A question of first impression before the 11th Circuit is whether a borrower can sue her bank for failure to offer a loan modification in violation of the much-publicized federal mortgage relief programs passed in the midst of the 2008 economic crisis, the Home Affordable Modification Program (HAMP) and the Emergency Economic Stabilization Act of 2008 (EESA).
Short answer: NO:
When we apply these factors to HAMP and EESA, it is clear that no implied right of action exists. First, EESA and HAMP were designed to “provide authority and facilities that the Secretary of the Treasury can use to restore liquidity and stability to the financial system of the United States.” 12 U.S.C. § 5201(1). EESA was not passed for the “especial benefit” of struggling homeowners, even though they may benefit from HAMP’s incentives to loan servicers.So that's pretty much the end of that.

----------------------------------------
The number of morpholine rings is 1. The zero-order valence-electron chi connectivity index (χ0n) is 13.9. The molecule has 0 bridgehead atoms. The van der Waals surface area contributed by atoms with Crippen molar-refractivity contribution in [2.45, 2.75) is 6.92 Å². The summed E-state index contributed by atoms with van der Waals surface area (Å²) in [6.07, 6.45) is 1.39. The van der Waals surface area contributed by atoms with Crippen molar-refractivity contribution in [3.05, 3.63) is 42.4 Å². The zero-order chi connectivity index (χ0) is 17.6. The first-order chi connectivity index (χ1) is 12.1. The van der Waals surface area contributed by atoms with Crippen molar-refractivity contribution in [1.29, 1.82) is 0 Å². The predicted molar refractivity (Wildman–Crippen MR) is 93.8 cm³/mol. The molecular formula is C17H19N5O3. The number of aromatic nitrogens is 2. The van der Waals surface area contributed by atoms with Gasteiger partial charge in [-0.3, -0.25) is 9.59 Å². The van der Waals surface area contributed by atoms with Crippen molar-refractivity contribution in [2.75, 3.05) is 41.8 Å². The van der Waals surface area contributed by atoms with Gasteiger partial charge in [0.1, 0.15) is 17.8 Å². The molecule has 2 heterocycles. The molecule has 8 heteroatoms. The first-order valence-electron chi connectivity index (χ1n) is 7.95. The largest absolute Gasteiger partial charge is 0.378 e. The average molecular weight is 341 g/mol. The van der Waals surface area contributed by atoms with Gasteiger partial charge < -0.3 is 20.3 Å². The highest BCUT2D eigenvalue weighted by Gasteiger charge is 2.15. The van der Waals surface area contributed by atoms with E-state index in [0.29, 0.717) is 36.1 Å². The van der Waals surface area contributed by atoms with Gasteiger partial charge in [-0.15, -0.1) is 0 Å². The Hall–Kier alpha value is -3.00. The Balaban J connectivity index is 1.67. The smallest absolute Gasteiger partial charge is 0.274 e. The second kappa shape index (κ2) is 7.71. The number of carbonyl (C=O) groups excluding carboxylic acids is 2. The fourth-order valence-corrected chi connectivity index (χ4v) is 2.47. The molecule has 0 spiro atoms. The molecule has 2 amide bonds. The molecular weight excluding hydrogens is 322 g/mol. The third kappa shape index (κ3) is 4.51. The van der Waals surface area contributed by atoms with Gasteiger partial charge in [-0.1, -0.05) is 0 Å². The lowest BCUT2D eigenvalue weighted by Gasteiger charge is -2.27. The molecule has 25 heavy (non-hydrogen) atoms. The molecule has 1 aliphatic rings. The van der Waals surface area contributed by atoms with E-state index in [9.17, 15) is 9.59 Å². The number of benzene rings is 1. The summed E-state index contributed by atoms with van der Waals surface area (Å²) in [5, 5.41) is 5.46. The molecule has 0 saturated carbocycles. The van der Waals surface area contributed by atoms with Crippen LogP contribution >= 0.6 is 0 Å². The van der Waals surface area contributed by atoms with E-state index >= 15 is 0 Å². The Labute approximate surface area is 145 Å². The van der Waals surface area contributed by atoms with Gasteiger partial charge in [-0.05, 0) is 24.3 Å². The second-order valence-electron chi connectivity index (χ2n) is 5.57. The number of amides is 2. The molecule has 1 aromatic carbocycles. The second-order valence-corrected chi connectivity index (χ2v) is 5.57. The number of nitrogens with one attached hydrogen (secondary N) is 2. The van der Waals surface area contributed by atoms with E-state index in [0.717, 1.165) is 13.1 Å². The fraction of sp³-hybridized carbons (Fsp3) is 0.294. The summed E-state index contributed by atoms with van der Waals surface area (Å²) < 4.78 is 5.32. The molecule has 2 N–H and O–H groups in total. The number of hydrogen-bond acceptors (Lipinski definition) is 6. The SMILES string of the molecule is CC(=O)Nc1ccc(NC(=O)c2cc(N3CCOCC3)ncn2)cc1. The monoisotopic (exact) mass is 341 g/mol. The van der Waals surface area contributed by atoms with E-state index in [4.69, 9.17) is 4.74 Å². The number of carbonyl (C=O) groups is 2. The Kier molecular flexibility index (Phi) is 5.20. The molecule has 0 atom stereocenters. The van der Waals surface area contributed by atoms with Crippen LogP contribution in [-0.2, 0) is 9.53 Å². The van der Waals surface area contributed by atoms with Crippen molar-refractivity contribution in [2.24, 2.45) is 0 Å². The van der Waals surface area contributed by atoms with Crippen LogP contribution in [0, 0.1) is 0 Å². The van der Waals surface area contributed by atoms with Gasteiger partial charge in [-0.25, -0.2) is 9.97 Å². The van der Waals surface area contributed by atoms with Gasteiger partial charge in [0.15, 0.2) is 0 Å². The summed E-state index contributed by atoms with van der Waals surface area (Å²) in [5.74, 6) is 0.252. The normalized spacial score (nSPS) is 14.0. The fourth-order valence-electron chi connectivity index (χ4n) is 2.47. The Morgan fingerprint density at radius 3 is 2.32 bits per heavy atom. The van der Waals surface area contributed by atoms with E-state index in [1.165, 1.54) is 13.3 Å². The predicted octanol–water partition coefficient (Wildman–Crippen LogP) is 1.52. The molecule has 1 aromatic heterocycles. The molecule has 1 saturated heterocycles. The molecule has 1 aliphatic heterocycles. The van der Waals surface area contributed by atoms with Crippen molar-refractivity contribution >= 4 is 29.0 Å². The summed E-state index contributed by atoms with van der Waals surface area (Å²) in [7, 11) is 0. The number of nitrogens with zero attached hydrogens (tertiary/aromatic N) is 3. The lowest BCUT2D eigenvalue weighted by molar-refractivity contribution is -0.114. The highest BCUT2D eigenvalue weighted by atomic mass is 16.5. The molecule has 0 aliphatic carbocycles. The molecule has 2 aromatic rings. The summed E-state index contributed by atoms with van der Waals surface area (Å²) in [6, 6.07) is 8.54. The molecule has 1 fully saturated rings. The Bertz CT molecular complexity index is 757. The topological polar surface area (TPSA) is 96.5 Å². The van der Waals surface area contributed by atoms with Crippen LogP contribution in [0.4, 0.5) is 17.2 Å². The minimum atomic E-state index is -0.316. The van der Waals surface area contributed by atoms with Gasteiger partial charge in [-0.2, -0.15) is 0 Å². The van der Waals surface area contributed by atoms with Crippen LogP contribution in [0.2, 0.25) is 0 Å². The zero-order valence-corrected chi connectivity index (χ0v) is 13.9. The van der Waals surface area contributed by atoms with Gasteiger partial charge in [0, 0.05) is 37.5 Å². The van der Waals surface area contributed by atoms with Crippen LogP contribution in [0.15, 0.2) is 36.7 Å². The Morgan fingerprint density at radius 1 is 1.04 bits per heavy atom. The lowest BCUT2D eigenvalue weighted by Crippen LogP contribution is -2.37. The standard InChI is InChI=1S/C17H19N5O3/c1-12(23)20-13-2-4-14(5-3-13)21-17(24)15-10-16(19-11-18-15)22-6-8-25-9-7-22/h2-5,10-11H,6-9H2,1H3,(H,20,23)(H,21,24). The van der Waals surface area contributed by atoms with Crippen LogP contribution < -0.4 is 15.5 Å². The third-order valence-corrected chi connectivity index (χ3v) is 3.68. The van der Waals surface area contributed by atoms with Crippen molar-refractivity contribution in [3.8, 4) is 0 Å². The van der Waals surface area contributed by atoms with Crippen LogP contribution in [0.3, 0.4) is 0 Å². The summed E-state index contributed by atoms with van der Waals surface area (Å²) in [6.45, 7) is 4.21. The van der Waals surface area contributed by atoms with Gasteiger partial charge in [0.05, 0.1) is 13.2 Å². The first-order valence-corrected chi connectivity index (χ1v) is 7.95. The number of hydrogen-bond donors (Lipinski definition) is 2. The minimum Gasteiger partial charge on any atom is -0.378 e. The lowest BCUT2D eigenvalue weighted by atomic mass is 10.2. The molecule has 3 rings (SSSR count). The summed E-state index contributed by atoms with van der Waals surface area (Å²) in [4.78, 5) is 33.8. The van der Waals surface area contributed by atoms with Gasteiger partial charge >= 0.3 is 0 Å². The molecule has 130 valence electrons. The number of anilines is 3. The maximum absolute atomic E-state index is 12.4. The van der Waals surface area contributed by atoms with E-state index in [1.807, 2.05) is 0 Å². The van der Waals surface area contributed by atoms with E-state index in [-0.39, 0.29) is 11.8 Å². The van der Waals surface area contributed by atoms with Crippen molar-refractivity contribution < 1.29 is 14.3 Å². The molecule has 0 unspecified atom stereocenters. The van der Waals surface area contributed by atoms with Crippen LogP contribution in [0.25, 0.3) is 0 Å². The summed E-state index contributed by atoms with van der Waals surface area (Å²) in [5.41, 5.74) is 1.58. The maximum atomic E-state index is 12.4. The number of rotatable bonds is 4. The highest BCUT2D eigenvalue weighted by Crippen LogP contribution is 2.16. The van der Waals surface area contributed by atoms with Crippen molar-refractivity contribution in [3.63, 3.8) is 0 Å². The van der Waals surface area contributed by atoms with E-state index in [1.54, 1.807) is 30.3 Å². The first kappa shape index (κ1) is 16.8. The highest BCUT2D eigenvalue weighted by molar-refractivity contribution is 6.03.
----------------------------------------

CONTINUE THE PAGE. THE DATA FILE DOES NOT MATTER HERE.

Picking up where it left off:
Second, there is no discernible legislative intent to create a private right of action; in fact, the legislature gave the Secretary the right to initiate a cause of action, via the Administrative Procedure Act. Id. § 5229(a)(1). Third, providing a private right of action against mortgage servicers contravenes the purpose of HAMP—to encourage servicers to modify loans —because it would likely chill servicer participation based on fear of exposure to litigation. And fourth, “[c]ontract and real property law are traditionally the domain of state law.” Fid. Fed. Sav. & Loan Ass’n v. de la Cuesta, 458 U.S. 141, 174 (1982).
(Or maybe the banks will magically comply with the law?)
Friday blog bonus--read Roy Black's bond motion in the John Goodman DUI manslaughter case!